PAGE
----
Many real estate investors are aware of the two important deadlines that must be observed when a completing a 1031 exchange: 1) 45-days after close of escrow to identify replacement properties, and 2) up to 180 days after close of escrow to complete the purchase of replacement properties.
Investors who begin 1031 exchanges between October 18, 2022, and December 31, 2022 need to consider an important exception to the 180-day timeline. Per the 1031 tax code, investors must complete the acquisition of their previously identified replacement properties within 180-days of closing escrow on their sold property or by the earlier of when their tax return is due.1
For example, if you sell a rental property on November 20, 2022, and plan to file your 2022 tax return by April 15, 2023, you may have only 146 days to complete the purchase of replacement properties.
If you find that you may need the full 180-days to purchase replacement properties, you should plan to file a tax extension.
Filing an Extension to Restore the Full 180-Day Exchange Period
To restore the full 180-day exchange period, you should first obtain a 6-month extension to complete your tax filing by completing and submitting IRS 4868. While this will allow you to delay filing your tax forms until October 15, 2023, you will still be required to complete the acquisition of all 1031 replacement properties within 180-days of closing on the sale of your relinquished property.
For example, if you closed the sale of your rental property on November 20, 2022, and filed a tax extension, you would be required to complete the acquisition of your 1031 replacement properties by no later than May 19, 2023 (180 days later).
Advantages to Having the 180-Day Exchange Period Expire Early
When beginning an exchange later in the year, it may not be always advantageous to file a tax extension to obtain more time to complete the 1031 exchange. For example, an investor may anticipate having extra funds remaining in their exchange account after purchasing all their desired replacement properties. This may occur if only some of the previously identified properties were acquired – or if the investor wishes to take possession of a portion of their exchange funds.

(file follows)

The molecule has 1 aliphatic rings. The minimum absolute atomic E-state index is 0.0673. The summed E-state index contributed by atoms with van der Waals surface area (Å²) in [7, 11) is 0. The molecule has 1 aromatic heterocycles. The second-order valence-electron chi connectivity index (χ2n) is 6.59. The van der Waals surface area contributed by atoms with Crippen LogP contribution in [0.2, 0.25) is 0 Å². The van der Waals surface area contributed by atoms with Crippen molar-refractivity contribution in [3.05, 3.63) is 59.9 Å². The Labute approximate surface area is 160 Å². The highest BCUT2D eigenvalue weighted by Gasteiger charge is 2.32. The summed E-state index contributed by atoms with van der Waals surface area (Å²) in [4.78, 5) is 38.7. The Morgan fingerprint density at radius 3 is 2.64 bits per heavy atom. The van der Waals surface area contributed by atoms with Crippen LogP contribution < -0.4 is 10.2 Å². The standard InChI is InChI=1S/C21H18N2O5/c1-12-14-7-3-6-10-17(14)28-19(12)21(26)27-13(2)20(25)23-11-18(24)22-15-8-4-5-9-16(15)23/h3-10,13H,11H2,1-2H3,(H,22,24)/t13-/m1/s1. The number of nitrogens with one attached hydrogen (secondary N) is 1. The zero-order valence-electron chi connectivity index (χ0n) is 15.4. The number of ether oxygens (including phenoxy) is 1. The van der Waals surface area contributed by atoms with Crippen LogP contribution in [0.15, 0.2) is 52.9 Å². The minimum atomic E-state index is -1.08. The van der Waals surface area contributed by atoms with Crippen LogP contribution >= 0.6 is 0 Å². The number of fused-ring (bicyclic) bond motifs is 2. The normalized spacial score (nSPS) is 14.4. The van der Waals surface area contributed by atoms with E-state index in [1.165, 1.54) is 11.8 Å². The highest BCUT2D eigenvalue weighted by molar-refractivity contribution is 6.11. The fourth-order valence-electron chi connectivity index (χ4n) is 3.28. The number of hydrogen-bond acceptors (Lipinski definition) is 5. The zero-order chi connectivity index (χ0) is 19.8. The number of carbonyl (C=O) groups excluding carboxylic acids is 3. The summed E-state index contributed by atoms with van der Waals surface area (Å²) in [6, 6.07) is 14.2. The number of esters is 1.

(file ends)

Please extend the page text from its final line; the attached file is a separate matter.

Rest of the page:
Since qualified intermediaries are generally required to hold all exchange funds until either when all replacement properties are purchased or at the end of the exchange period, filing a tax extension could result in delays in obtaining any remaining funds. To obtain remaining funds early, an investor could choose to not file an extension and their exchange period would therefore end on April 15th, and unused funds could be returned shortly thereafter.
Reporting Receipt of Exchange Funds Received in the Following Year
If exchange funds are received in the year following the initiation of the 1031 exchange, related tax reporting can be completed as part of that year’s tax filings rather than in the year when the 1031 exchange was initiated.
Keep in mind that when filing a tax extension, you will not be granted an extension of time to pay owed taxes. Plan on paying at least 90% of the owed taxes shown on your tax return by no later than your regular due date. Be also mindful to complete any required state tax extension forms such as form FTB 3519 if you reside in California.
Always check with your tax advisor to make sure you are complying with the requirements for your unique transaction.
Download Form 8824: https://www.irs.gov/pub/irs-pdf/f8824.pdf
Download Form 8824 Instructions: https://www.irs.gov/pub/irs-pdf/i8824.pdf
Download Form 4868: https://www.irs.gov/pub/irs-pdf/f4868.pdf
Download Form FTB 3519 (for California residents): https://www.ftb.ca.gov/forms/2021/2021-3519.pdf
For more information on 1031 Exchange tax deferral strategies, please contact First Guardian Group at 866 398-1031 or info@FirstGuardianGroup.com.